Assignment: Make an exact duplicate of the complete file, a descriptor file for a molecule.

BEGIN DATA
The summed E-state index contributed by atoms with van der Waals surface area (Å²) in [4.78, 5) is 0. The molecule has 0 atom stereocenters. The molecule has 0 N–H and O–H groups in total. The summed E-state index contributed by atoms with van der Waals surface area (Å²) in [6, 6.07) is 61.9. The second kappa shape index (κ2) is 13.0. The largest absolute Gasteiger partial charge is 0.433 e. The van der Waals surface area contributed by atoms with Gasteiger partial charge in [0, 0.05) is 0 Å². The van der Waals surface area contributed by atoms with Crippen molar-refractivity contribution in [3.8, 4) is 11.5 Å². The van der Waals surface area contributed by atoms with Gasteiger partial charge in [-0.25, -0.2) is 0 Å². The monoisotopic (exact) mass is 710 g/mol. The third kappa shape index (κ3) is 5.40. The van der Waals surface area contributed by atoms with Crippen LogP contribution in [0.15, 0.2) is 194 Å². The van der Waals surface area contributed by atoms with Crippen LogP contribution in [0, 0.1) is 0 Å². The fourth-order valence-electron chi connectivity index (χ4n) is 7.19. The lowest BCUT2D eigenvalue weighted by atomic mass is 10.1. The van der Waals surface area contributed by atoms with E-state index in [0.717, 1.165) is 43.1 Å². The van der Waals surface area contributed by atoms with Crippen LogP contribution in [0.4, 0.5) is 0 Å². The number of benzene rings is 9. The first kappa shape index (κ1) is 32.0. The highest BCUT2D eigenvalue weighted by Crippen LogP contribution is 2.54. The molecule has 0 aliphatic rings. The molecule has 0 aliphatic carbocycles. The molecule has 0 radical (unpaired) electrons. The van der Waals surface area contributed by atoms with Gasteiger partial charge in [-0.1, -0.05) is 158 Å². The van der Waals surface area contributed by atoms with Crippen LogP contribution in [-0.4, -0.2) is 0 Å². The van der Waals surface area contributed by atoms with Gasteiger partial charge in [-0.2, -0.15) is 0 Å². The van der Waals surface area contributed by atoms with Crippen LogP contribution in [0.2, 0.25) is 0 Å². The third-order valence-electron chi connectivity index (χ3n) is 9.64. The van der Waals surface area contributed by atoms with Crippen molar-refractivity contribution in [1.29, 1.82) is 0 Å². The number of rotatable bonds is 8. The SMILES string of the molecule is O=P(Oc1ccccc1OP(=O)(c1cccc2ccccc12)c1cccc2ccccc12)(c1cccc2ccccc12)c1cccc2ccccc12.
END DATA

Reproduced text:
The summed E-state index contributed by atoms with van der Waals surface area (Å²) in [4.78, 5) is 0. The molecule has 0 atom stereocenters. The molecule has 0 N–H and O–H groups in total. The summed E-state index contributed by atoms with van der Waals surface area (Å²) in [6, 6.07) is 61.9. The second kappa shape index (κ2) is 13.0. The largest absolute Gasteiger partial charge is 0.433 e. The van der Waals surface area contributed by atoms with Gasteiger partial charge in [0, 0.05) is 0 Å². The van der Waals surface area contributed by atoms with Crippen molar-refractivity contribution in [3.8, 4) is 11.5 Å². The van der Waals surface area contributed by atoms with Gasteiger partial charge in [-0.25, -0.2) is 0 Å². The monoisotopic (exact) mass is 710 g/mol. The third kappa shape index (κ3) is 5.40. The van der Waals surface area contributed by atoms with Crippen LogP contribution in [0.15, 0.2) is 194 Å². The van der Waals surface area contributed by atoms with Crippen LogP contribution in [0, 0.1) is 0 Å². The fourth-order valence-electron chi connectivity index (χ4n) is 7.19. The lowest BCUT2D eigenvalue weighted by atomic mass is 10.1. The van der Waals surface area contributed by atoms with E-state index in [0.717, 1.165) is 43.1 Å². The van der Waals surface area contributed by atoms with Crippen LogP contribution in [0.4, 0.5) is 0 Å². The number of benzene rings is 9. The first kappa shape index (κ1) is 32.0. The highest BCUT2D eigenvalue weighted by Crippen LogP contribution is 2.54. The molecule has 0 aliphatic rings. The molecule has 0 aliphatic carbocycles. The molecule has 0 radical (unpaired) electrons. The van der Waals surface area contributed by atoms with Gasteiger partial charge in [-0.1, -0.05) is 158 Å². The van der Waals surface area contributed by atoms with Crippen LogP contribution in [-0.4, -0.2) is 0 Å². The van der Waals surface area contributed by atoms with Gasteiger partial charge in [-0.2, -0.15) is 0 Å². The van der Waals surface area contributed by atoms with Crippen LogP contribution in [0.2, 0.25) is 0 Å². The third-order valence-electron chi connectivity index (χ3n) is 9.64. The van der Waals surface area contributed by atoms with Crippen molar-refractivity contribution in [1.29, 1.82) is 0 Å². The number of rotatable bonds is 8. The SMILES string of the molecule is O=P(Oc1ccccc1OP(=O)(c1cccc2ccccc12)c1cccc2ccccc12)(c1cccc2ccccc12)c1cccc2ccccc12.